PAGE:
PJ Media

Bon Jovi Isn't Giving Up on Iran's Green Revolution — and Neither Should You

The struggle of the Iranian people is a quintessential liberal cause. The Iranian people are nonviolently protesting their unjust suppression of every type of right a human deserves, yet unlike Darfur or Africans suffering from AIDS, Hollywood has been almost silent on their behalf. Jon Bon Jovi is the one exception, having recorded a version of “Stand by Me” in English and Farsi with Iranian musicians to express his support of them. The Green Revolution, like all similar revolutions, lives on morale. Bon Jovi needs to be praised by all quarters for his contribution to this most essential element, and if the music can make its way to the Iranian people, I believe people will be surprised by the effect it has.

The technologically proficient Iranian population will make their own videos, playing the music in the background with images of the mixture of pain and hope that defines Iran today. It will be played in their homes as a form of protest and it will be played at rallies and demonstrations. It will be impossible for the regime to silence the music if each Iranian plays it loudly on their cell phones, laptops, portable music players, or even from speakers in their homes. The comfort they will feel as they walk down the street, fighting back the tears as they think of their loved ones being detained and beaten, while faintly hearing the music from another Iranian passing by will be immense. The rest of Hollywood needs to follow Bon Jovi’s lead, making awareness ads, fundraising for humanitarian aid if avenues to get it to the Iranians can be found (star power has a way of making things happen), and making similar videos so that Iranians can know that our short attention span hasn’t caused our ears to turn away from their voices.

The numbers of the demonstrators have indeed decreased, but it would be wrong to dismiss the intensity of the ongoing unrest. This uprising is very much still alive, although the protests are more scattered rather than in one large mass. No one should have expected the gatherings of hundreds of thousands, millions even, to continue indefinitely, particularly when the international community puts far more pressure on the coup plotters in Honduras than Ahmadinejad and Khamenei, but such crowds will assemble again in reaction to provocation or encouragement. The Green Revolution has not died but has entered a new phase, where the entire country will experience ongoing, smaller demonstrations that sometimes will quickly grow and crescendo into a giant mass, threatening the regime’s survival more and more each time it happens.

The bravery of the Iranian people has not subsided. On June 30, Iranians in Karaj attacked a Revolutionary Guards commander said to be involved in arresting and killing demonstrators. According to the report I received, he is now in a coma and his death is likely. On June 23, protesters spray-painted “Death to dictatorship!” on a Revolutionary Guards base in Kermanshah. Rumors are ongoing that workers in all sectors want to go on strike but are having difficulty coordinating one. Footage continues to surface of people fighting with the Basiji forces in Tehran, throwing rocks at thugs armed with guns on rooftops. Fissures among the mullahs remain, with one ayatollah telling demonstrators in Tehran that Ayatollah Khomeini did not want Khamenei to succeed him as supreme leader and another coming to Mousavi’s defense.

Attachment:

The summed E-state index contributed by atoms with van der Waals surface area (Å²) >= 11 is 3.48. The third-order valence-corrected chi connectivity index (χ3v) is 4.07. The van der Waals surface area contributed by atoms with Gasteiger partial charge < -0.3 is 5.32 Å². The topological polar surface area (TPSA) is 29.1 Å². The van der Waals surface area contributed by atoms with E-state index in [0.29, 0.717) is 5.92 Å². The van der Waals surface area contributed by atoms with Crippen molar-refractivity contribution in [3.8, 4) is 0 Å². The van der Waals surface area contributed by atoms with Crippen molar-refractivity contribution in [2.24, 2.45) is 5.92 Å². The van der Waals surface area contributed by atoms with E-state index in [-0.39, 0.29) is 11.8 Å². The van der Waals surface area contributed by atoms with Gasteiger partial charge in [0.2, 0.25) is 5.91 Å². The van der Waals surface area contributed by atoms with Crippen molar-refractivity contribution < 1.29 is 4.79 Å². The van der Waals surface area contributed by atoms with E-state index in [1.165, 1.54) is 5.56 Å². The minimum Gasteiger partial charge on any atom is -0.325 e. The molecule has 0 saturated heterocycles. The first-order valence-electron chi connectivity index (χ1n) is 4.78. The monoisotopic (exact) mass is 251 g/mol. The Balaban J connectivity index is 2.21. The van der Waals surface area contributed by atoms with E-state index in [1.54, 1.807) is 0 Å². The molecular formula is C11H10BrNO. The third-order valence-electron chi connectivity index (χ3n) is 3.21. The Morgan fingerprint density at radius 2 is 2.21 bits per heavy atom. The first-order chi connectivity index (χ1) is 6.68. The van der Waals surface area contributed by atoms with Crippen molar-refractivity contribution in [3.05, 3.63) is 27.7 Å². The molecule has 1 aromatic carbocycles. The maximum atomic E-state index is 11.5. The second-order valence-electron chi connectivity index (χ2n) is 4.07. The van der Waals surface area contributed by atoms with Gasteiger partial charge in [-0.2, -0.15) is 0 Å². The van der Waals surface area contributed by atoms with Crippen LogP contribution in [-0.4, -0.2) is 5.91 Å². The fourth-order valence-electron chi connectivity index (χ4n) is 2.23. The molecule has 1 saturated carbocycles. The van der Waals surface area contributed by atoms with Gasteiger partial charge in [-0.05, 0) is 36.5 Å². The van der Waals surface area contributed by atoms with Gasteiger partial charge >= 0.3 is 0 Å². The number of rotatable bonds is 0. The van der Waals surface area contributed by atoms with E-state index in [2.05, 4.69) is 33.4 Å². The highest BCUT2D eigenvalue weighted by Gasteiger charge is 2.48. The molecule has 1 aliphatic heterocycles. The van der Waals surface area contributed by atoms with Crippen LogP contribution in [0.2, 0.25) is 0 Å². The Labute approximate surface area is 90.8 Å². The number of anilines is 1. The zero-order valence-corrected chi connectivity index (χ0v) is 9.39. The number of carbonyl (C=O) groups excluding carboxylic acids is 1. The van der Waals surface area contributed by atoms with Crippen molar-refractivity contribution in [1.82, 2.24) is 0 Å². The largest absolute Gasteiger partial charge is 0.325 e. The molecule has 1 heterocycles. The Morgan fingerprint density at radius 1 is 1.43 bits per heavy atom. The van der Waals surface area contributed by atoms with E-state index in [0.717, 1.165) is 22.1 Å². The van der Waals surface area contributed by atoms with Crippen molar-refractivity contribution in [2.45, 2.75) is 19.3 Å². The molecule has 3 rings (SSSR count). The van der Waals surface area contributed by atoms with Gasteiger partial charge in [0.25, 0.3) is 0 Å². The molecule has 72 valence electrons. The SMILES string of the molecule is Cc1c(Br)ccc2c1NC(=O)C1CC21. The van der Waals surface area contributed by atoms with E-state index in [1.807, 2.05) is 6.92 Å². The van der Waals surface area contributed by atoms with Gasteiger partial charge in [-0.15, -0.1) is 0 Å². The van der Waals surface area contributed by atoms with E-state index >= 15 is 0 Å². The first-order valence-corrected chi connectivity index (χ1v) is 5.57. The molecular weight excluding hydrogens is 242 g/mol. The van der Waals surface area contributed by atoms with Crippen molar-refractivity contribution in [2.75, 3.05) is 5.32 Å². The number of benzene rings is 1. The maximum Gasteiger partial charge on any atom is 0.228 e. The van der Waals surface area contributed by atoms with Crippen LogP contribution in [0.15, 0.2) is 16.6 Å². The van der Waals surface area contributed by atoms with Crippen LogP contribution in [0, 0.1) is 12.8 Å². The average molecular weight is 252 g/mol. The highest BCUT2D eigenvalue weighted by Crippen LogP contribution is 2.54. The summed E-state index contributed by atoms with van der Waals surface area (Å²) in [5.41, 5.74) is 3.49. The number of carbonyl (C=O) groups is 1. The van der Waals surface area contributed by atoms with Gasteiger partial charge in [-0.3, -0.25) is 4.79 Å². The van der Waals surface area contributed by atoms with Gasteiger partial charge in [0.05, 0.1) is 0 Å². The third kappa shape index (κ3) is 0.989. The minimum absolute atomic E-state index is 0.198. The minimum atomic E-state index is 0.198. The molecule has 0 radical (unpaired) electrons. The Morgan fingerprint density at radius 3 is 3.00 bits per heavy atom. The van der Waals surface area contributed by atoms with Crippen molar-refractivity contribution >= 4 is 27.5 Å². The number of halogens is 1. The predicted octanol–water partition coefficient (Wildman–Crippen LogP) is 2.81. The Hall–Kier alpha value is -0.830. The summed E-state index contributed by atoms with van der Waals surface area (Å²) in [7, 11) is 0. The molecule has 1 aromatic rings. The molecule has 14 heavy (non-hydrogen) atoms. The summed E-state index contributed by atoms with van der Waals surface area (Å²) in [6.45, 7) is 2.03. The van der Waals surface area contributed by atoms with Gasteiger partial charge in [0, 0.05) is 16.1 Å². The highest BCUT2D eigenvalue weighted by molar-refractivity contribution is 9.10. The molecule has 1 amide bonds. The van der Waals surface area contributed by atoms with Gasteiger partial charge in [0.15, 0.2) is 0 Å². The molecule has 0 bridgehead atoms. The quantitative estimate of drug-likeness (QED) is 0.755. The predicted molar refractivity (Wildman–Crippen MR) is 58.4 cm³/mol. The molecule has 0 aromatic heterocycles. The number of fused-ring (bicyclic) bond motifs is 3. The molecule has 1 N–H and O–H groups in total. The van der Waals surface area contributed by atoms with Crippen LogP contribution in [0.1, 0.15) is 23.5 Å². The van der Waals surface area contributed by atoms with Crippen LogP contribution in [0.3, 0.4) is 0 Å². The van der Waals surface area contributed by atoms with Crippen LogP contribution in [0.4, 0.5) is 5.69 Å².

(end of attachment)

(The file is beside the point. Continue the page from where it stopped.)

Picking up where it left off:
The increased security measures taken by the regime reflect that they are still greatly concerned about their stability. Iranians continue to report that Lebanese Hezbollah operatives are being used by the regime. Unconfirmed reports say that six demonstrators have been hanged in Mashhad. In Tehran, huge numbers of security forces remain and sometimes attack anyone seen using a cell phone. Those taken prisoner have reported being viciously beaten in an attempt to get them to “confess” to being involved with people outside the country, an attempt to prove that the demonstrations are a foreign plot. Another has said he was beaten with chains, given little food, and not allowed to sleep unless he signed a statement confessing that his professors had helped organize student protests. Other measures taken in the past appear desperate, such as playing movies on state television, including a Lord of the Rings marathon.

Luckily, some level of official help for the Iranians may be on the way. The bill to give President Obama the power to sanction companies providing Iran with refined petroleum products has veto-proof, bipartisan support. Senators Lieberman, McCain, and Graham are trying to pass legislation to increase funding for Radio Farda and Voice of America’s Farsi broadcasting, and to take other measures to help the Iranians “evade the censorship and surveillance of the regime online.” McCain has also said he is investigating firms that have sold the regime the technology used to block electronic communication between Iranians. The House is also stepping up, with the Appropriations Committee acting to try to end loan guarantees given to companies investing in Iran, especially those that provide the regime with refined gasoline.

The title of the song Bon Jovi chose to do a rendition of, “Stand by Me,” is exactly what the Iranians are trying to tell us. The producer of the video said it was “intended to be downloaded and shared by the Iranian people. The whole idea was to get it into Iran and tell them … to carry on, that the world is watching and we’re with you.”

Don’t give up on the Iranian people yet. Let’s stand by them.